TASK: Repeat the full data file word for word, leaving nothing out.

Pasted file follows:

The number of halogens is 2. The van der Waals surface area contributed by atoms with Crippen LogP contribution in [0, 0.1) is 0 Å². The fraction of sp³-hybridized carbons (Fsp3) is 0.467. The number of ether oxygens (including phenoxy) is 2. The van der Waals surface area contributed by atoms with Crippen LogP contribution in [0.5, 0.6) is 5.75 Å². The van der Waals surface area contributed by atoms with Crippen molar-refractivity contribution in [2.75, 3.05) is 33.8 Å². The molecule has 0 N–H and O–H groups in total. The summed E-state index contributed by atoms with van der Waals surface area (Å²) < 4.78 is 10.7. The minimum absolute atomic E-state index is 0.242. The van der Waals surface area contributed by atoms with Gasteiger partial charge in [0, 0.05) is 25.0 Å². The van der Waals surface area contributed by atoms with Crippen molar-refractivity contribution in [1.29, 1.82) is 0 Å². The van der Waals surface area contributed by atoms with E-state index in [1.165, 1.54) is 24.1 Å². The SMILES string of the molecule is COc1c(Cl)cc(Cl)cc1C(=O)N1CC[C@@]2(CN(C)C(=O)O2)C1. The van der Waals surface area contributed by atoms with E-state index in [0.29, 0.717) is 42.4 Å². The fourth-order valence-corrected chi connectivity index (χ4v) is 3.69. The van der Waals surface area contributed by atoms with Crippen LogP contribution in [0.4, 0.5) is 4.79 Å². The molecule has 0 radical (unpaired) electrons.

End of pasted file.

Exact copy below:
The number of halogens is 2. The van der Waals surface area contributed by atoms with Crippen LogP contribution in [0, 0.1) is 0 Å². The fraction of sp³-hybridized carbons (Fsp3) is 0.467. The number of ether oxygens (including phenoxy) is 2. The van der Waals surface area contributed by atoms with Crippen LogP contribution in [0.5, 0.6) is 5.75 Å². The van der Waals surface area contributed by atoms with Crippen molar-refractivity contribution in [2.75, 3.05) is 33.8 Å². The molecule has 0 N–H and O–H groups in total. The summed E-state index contributed by atoms with van der Waals surface area (Å²) < 4.78 is 10.7. The minimum absolute atomic E-state index is 0.242. The van der Waals surface area contributed by atoms with Gasteiger partial charge in [0, 0.05) is 25.0 Å². The van der Waals surface area contributed by atoms with Crippen molar-refractivity contribution in [1.29, 1.82) is 0 Å². The van der Waals surface area contributed by atoms with E-state index in [1.165, 1.54) is 24.1 Å². The SMILES string of the molecule is COc1c(Cl)cc(Cl)cc1C(=O)N1CC[C@@]2(CN(C)C(=O)O2)C1. The van der Waals surface area contributed by atoms with E-state index in [0.29, 0.717) is 42.4 Å². The fourth-order valence-corrected chi connectivity index (χ4v) is 3.69. The van der Waals surface area contributed by atoms with Crippen LogP contribution in [0.4, 0.5) is 4.79 Å². The molecule has 0 radical (unpaired) electrons.